Lessons in Love

At his City Montessori School in Lucknow, India, Jagdish Gandhi teaches kids how to change the world.

Ingrid Eissele| March 2008 issue

Sitting in the back seat of his car one evening, Jagdish Gandhi puts away his cell phone and places a handkerchief over his thin knee. It’s time for dinner. What’s he having? A delicious curry? No, raw onions, roughly chopped. “I rarely eat at home. No time,” he explains as he spoons onions into his mouth while his driver honks through the traffic chaos of Lucknow in northern India, home to 2.5 million people. Outside, the air stinks of exhaust and smouldering fires. Inside, tears fill our eyes as we listen to prayer texts from a cassette player.
“Gandhi” is not Jagdish’s real name. He took it as his when he was 12 years old. He is from the countryside, and his parents were poor farmers. One of his uncles told him about Mahatma Gandhi, and Jagdish admired his work for the poor and his peaceful fight against the British colonial overlords. When a Hindu fanatic murdered Gandhi in 1948, Jagdish wanted to change his name immediately. “If your father agrees, you can do this in India,” he says. His father agreed.
Gandhi in some ways resembles his namesake—the 71-year-old is slight but energetic and wears dark-rimmed glasses. He’s also carrying on Mahatma Gandhi’s work through his City Montessori School, which has more than 32,000 pupils scattered among 20 buildings throughout Lucknow. Every three to four years, Gandhi founds a new branch school, because yet again they’re bursting at the seams. Will he someday have 100,000 pupils? “Possibly,” he says. “As many as possible.” But Gandhi wants to do more than teach reading and writing: He wants to change the world.
At the Indira Nagar School, one of the 20 branch schools, Gandhi hurries like a whirlwind into the building. Two hundred children are sitting on the floor. Their hair is neatly combed; their blue-, red- and grey-striped ties are perfectly tied. Gandhi “just wants to say a few words,” but then speaks for a good hour on war and peace. No one dares whisper.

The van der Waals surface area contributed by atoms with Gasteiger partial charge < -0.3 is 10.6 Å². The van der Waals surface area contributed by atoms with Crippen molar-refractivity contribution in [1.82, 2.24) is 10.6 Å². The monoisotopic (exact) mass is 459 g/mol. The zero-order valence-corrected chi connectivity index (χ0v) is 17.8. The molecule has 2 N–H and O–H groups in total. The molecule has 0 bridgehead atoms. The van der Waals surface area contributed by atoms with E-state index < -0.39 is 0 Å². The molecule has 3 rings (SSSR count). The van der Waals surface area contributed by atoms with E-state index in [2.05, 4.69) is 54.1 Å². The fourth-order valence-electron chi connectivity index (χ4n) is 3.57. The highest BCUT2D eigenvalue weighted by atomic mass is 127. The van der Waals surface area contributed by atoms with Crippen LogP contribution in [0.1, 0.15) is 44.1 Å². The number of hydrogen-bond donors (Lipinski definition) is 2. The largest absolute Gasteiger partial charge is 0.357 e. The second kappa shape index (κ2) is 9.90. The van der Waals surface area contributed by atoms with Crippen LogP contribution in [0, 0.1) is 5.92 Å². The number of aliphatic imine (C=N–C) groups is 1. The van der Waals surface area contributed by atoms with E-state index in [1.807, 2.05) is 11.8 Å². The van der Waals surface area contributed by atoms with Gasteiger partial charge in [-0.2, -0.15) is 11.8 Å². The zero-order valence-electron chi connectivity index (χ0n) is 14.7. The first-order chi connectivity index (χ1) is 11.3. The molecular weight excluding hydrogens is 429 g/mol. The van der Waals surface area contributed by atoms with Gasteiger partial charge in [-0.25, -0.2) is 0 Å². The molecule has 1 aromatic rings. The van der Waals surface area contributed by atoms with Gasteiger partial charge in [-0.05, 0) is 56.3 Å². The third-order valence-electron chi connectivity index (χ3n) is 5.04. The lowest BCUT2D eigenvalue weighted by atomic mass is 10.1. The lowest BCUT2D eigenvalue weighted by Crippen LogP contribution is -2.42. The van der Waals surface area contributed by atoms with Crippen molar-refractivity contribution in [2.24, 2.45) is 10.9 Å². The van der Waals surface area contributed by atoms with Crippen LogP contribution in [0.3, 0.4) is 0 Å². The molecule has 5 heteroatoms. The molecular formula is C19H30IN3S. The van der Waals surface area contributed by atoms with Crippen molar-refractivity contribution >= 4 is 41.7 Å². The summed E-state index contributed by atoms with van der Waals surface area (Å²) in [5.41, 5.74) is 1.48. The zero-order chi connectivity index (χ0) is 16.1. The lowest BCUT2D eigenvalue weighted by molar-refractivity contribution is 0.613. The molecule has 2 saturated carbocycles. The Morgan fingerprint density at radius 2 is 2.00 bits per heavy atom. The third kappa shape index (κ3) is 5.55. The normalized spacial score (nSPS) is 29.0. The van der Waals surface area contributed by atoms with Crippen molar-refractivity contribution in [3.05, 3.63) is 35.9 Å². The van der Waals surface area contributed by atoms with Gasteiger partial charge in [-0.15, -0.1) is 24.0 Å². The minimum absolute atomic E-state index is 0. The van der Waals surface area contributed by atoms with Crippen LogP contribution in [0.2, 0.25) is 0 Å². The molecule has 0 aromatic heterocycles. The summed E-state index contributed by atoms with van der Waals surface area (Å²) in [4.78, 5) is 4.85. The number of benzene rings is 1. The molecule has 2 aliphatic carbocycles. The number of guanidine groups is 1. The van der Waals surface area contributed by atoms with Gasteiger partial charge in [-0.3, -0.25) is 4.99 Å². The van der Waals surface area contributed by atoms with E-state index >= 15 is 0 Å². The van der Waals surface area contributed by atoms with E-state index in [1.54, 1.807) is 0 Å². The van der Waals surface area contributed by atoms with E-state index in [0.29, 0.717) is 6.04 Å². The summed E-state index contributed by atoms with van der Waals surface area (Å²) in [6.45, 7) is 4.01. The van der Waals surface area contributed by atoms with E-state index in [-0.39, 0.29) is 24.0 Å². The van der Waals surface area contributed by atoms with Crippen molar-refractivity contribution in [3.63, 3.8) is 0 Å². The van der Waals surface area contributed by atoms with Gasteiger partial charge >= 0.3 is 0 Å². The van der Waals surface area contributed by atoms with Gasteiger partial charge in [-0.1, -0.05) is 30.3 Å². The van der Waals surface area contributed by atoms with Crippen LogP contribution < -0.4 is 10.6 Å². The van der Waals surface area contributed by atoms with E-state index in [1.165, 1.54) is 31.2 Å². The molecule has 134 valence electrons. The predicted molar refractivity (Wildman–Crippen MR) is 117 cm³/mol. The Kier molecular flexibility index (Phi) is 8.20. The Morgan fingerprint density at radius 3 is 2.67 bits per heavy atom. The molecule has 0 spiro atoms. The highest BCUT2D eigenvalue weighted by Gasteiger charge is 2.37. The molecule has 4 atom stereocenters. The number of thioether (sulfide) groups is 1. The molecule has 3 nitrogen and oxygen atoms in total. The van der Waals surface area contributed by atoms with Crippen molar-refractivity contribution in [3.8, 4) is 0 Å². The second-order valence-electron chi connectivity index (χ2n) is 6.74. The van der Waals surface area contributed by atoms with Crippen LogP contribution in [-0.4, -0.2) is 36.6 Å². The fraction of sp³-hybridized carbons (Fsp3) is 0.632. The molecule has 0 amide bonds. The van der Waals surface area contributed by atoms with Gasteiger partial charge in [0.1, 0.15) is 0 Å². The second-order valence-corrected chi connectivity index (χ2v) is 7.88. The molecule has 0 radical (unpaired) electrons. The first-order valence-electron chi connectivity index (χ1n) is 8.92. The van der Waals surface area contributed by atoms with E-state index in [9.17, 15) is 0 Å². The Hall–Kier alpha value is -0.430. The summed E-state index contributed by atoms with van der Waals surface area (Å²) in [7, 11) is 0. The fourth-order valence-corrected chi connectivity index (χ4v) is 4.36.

“Throughout the world,” he tells those gathered, “there are enough atomic bombs to destroy our globe one thousand times over. The people building the bombs tell us that the bombs bring us peace, that human beings must kill each other for peace. Is that what you want?”
The children shout, “No!”
Gandhi looks out at his young audience. “We are all children of the same father. Why should we kill each other?” he asks. “Every one of us is equally close to God.”
Seventy percent of City Montessori School pupils are Hindu, one-quarter are Muslim and the rest are Christian, Buddhist, Sikh or Jewish. In daily life, however, it makes no difference. “You can come to Lucknow by bus, plane or train, right? The ways are different, but the goal is the same,” says Sudersh Kaur, a Sikh and one of the 20 principals.
For such tolerant views, the school won the UNESCO prize five years ago for teaching peace. That’s a special recognition in the conflict-ridden Indian state of Uttar Pradesh. At the same time Gandhi was speaking to his pupils, for example, Muslims were being chased through the streets of a neighbouring city, their businesses destroyed in revenge for the murder of a Hindu parliament member.
Gandhi, himself a practising member of the Baha’i sect, which embraces equality between the sexes and tolerance of all religions, believes religious racism is one of the major evils of the day. “Krishna came to us 5,000 years ago, Christ 2,000 years ago, Muhammad 1,400 years ago,” he says. “All of them are messengers sent from the same God.” What better recipients of this message than children? Teach them while they’re young, according to Gandhi.
Eight-year-old Sajal, a Hindu, paints the Christian Saint Nicholas, and celebrates Christmas as well as Ramadan. In the classroom, pictures of Krishna, Jesus and Buddha hang on the walls. “You are wiser than many adults,” Gandhi reassures his little ones. They are to be faithful to their own religions, but citizens of the world who can tolerate the fact that others are different. Gandhi wants his school to be “a lighthouse of society.”
Gandhi started his school in 1959, when he and his wife Bharti began giving private lessons to five children. Their pedagogical mission: “to develop the wisdom and goodness of modern children.”